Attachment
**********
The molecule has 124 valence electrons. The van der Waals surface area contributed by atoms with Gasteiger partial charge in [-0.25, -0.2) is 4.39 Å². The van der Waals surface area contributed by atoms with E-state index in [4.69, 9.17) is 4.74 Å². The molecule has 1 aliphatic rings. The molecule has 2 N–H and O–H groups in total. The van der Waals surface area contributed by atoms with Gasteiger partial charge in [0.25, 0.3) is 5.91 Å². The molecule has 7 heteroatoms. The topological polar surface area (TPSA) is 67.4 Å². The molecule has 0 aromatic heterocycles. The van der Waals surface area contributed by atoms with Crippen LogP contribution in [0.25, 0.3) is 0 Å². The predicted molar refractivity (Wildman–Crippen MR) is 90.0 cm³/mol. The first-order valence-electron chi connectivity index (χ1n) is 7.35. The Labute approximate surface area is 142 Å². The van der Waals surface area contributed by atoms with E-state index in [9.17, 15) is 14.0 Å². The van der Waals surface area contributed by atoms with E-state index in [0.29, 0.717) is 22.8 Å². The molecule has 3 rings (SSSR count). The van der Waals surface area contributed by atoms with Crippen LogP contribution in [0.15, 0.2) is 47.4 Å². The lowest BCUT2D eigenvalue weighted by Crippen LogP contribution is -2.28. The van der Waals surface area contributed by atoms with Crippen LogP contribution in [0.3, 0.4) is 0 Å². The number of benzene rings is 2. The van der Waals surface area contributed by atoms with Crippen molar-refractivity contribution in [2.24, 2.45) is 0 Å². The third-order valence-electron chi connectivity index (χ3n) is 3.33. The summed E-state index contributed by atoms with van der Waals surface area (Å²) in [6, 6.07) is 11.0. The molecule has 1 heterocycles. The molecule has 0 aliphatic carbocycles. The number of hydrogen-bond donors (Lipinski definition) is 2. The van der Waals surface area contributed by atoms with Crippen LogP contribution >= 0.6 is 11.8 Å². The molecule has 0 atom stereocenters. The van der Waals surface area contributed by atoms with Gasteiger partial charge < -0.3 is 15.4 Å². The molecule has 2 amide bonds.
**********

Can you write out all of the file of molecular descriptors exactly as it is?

The molecule has 124 valence electrons. The van der Waals surface area contributed by atoms with Gasteiger partial charge in [-0.25, -0.2) is 4.39 Å². The van der Waals surface area contributed by atoms with E-state index in [4.69, 9.17) is 4.74 Å². The molecule has 1 aliphatic rings. The molecule has 2 N–H and O–H groups in total. The van der Waals surface area contributed by atoms with Gasteiger partial charge in [0.25, 0.3) is 5.91 Å². The molecule has 7 heteroatoms. The topological polar surface area (TPSA) is 67.4 Å². The molecule has 0 aromatic heterocycles. The van der Waals surface area contributed by atoms with Crippen LogP contribution in [0.25, 0.3) is 0 Å². The predicted molar refractivity (Wildman–Crippen MR) is 90.0 cm³/mol. The first-order valence-electron chi connectivity index (χ1n) is 7.35. The Labute approximate surface area is 142 Å². The van der Waals surface area contributed by atoms with E-state index in [9.17, 15) is 14.0 Å². The van der Waals surface area contributed by atoms with E-state index in [0.29, 0.717) is 22.8 Å². The molecule has 3 rings (SSSR count). The van der Waals surface area contributed by atoms with Crippen LogP contribution in [0.15, 0.2) is 47.4 Å². The lowest BCUT2D eigenvalue weighted by Crippen LogP contribution is -2.28. The van der Waals surface area contributed by atoms with Crippen LogP contribution in [0.3, 0.4) is 0 Å². The number of benzene rings is 2. The van der Waals surface area contributed by atoms with Crippen molar-refractivity contribution in [2.24, 2.45) is 0 Å². The third-order valence-electron chi connectivity index (χ3n) is 3.33. The summed E-state index contributed by atoms with van der Waals surface area (Å²) in [6, 6.07) is 11.0. The molecule has 1 heterocycles. The molecule has 0 aliphatic carbocycles. The number of hydrogen-bond donors (Lipinski definition) is 2. The van der Waals surface area contributed by atoms with Crippen LogP contribution >= 0.6 is 11.8 Å². The molecule has 0 atom stereocenters. The van der Waals surface area contributed by atoms with Gasteiger partial charge < -0.3 is 15.4 Å². The molecule has 2 amide bonds.